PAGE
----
Can you look at the casting of the head, on the outside, between no: 3 & no: 4 spark plugs, & take a note of the number of the two digit head type.  That might assist us in identifying it a bit more.  Your pics don't show it; but on the very back of the head, there is either a plate or a circular water jacket bung.  This needs to come out to get access to all the "crud" inside.  Sometimes pressure chemical cleaning of the head water compartments will dislodge the crud, but frequently, the plate at the back, is corroded badly on the "inside face", & should be replaced.

Cheers Banjo

 

 

 

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Thanks everybody for the advice, good to hear some positivity about the 3k - The 3k has just over 190,000 kms on it, not much for a 3k. Much agreed about the 4k Banjo but i was hoping to get that tiny torque boost with a view to eventually boring out, i live in a hilly area and modern drivers aren't known for patience

i'll get some better pics of the head - either way i'll clean it up and hang onto it as it is the original engine for the vehicle

 

thanks again

 

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Hi Luke !

Quote

i live in a hilly area and modern drivers aren't known for patience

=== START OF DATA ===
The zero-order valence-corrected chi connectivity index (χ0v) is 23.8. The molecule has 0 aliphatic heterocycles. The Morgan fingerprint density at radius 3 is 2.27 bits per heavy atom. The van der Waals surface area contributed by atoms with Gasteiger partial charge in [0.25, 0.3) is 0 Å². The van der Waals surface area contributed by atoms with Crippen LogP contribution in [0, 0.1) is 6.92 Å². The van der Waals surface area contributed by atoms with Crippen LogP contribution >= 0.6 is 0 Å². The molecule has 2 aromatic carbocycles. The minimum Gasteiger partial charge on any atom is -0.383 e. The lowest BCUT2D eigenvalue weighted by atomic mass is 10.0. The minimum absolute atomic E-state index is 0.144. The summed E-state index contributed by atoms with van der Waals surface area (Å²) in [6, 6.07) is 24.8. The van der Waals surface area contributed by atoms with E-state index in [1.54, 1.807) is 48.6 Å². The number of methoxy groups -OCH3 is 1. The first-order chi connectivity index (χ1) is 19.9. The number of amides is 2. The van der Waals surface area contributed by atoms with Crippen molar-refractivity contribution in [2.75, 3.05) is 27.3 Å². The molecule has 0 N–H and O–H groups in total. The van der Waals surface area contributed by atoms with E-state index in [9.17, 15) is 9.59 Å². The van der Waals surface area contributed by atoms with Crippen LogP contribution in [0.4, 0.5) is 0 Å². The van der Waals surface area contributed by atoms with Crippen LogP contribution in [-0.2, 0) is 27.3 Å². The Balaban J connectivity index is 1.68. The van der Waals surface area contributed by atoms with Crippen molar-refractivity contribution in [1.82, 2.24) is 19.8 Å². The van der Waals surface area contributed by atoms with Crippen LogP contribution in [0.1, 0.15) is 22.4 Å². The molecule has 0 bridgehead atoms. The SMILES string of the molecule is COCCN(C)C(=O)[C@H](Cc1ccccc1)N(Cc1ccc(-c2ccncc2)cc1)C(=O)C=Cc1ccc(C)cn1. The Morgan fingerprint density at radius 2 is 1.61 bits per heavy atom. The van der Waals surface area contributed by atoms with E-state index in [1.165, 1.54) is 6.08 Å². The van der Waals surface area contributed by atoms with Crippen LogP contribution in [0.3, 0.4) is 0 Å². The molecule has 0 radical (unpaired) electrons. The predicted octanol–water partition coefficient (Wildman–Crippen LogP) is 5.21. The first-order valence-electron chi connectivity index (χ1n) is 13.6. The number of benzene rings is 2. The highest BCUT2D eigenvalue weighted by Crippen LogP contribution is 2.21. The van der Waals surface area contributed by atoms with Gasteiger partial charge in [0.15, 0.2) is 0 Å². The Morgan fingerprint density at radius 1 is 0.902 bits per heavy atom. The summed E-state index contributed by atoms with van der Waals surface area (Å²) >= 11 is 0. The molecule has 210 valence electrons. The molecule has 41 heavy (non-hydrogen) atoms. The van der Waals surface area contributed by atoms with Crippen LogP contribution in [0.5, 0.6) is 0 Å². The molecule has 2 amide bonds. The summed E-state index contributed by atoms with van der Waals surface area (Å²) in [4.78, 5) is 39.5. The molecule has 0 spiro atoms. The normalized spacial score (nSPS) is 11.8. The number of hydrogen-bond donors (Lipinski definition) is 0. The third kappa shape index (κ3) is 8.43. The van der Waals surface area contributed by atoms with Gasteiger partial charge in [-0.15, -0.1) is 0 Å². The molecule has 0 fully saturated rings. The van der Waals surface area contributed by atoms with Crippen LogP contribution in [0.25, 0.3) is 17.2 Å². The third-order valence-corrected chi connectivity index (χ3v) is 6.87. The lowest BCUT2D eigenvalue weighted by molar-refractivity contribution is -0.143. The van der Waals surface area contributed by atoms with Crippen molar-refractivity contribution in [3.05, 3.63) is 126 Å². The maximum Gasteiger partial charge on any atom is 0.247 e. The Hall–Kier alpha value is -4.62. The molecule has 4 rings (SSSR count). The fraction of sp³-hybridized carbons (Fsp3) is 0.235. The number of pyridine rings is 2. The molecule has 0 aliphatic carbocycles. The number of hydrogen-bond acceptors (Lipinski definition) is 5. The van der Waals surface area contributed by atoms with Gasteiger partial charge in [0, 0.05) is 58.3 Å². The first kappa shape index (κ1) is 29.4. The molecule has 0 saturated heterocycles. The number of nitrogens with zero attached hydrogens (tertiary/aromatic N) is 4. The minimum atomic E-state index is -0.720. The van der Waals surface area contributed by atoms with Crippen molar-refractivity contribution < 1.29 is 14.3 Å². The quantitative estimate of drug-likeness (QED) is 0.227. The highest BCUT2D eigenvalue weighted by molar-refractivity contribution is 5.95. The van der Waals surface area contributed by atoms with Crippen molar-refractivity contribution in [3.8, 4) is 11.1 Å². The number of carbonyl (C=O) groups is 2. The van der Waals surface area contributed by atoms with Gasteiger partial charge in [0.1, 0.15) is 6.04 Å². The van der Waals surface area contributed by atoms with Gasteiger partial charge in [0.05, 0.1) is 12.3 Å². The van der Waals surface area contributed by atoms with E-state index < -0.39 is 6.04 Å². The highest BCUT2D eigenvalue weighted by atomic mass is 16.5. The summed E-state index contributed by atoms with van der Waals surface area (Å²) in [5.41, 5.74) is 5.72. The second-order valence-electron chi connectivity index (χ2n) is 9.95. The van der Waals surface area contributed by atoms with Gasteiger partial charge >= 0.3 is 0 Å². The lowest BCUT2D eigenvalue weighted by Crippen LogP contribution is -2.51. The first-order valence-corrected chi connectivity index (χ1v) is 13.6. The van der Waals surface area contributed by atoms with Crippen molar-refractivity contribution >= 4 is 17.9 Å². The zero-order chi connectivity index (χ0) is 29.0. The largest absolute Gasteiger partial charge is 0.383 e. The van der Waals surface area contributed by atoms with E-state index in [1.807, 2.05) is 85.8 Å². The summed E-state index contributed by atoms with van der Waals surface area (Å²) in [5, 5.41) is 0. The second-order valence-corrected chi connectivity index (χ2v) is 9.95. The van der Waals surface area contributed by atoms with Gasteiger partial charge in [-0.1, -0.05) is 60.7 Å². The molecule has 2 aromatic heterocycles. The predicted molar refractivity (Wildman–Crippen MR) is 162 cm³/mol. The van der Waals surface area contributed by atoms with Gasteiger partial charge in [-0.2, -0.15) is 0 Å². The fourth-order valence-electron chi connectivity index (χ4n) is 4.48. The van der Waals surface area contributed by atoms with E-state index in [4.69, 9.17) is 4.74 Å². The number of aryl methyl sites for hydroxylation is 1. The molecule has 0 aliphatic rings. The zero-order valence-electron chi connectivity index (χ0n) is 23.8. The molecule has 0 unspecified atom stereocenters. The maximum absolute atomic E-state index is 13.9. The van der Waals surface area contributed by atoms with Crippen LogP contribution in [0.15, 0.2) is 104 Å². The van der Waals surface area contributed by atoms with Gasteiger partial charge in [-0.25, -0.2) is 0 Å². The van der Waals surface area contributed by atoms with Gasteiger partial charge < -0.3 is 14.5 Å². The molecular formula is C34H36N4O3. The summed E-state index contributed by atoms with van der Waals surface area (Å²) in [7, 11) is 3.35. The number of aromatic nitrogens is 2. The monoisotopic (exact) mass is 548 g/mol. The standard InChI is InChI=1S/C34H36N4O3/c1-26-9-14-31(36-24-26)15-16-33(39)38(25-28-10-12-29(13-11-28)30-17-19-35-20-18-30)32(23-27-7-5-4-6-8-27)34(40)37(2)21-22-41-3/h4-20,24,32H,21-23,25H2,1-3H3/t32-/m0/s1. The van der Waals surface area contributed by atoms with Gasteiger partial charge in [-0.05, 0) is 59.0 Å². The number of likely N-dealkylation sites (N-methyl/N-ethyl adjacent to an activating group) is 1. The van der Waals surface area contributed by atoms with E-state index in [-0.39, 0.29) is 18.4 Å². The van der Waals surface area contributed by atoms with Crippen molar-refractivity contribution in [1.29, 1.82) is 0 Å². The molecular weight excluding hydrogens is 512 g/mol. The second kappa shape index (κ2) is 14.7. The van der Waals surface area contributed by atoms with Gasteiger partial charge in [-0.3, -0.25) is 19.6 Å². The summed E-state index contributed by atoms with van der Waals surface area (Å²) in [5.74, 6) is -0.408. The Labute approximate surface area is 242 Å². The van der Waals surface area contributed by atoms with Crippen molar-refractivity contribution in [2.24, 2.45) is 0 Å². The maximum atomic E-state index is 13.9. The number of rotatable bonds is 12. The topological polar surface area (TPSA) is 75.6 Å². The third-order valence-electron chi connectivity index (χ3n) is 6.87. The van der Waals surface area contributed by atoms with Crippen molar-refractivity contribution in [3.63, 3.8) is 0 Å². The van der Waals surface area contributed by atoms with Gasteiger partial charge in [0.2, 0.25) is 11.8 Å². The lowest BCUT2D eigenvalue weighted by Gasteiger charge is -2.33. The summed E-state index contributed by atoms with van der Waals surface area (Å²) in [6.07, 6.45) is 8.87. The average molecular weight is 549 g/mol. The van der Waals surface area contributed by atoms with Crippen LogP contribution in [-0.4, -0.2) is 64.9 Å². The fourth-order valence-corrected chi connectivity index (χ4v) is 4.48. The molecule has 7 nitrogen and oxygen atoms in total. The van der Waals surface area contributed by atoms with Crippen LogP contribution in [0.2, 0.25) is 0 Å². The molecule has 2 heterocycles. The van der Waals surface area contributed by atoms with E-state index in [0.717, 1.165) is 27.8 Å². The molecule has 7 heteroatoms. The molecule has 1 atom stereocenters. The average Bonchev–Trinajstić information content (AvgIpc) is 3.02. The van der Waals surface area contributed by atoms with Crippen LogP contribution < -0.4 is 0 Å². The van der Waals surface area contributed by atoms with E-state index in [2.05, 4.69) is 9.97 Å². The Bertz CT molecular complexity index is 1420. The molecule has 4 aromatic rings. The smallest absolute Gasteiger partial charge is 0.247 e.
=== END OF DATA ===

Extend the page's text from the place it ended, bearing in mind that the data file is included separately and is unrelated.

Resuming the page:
I know that feeling.   If you want/need torque, then you have to go for a 5K engine, out of a Toyota forklift of a Toyota commercial like the LiteAce van.

I had a 2 door KE55 once, that I fitted a 5K to, after driving it previously with a 4K.  It was like a whole new car, & it loved HILLS !

Cheers Banjo

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Love 2 doors, noted about the 5k i wish i could find a 5k easily - I did however prior to this post go through the throes of teeing up to look at a 4k this weekend so i guess I'll see if it's a good runner or a project you never really know until you start it up. Is there anything i should look out for? suppose to have 130 000kms and have seen regular usage  i was just going to pull some plugs turn it over look under the rocker cover - all the basic stuff.

I hate to ask THAT  question again but in your experience do the 4ks go a little bit better then the 3k? some people say yes some people say no difference atall

 

thanks again

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Well, I've never driven a 3K, but Wiki says-

3K, 1166cc, torque 67-69

4K, 1290cc, torque 72

5K, 1486cc, torque 85lb.ft

The 4K is 10% greater in capacity, and the 5K 15% greater again. You can see that in the torque, the 68 to 72 (6%) is less than a worn motor to a more-worn motor, while the jump to 85 (18%) is noticeable. So not much between a 3K and a 4K.

You could warm the 3K up to make it faster, but that is all revs to get power, rather than getting any more torque. You could slip a turbo or supercharger onto it, but if you had that much money for fun you could fit a 4AGE. Even a cam, a head job, twin carbs and extractor, and a bigger exhaust will add up in dollars. A 5K would be a great choice, but there aren't that many old forkhoists or vans around now. The Y motors would be a close fit too, also out of vans etc, and they're out to 2L with 120lb.ft of torque.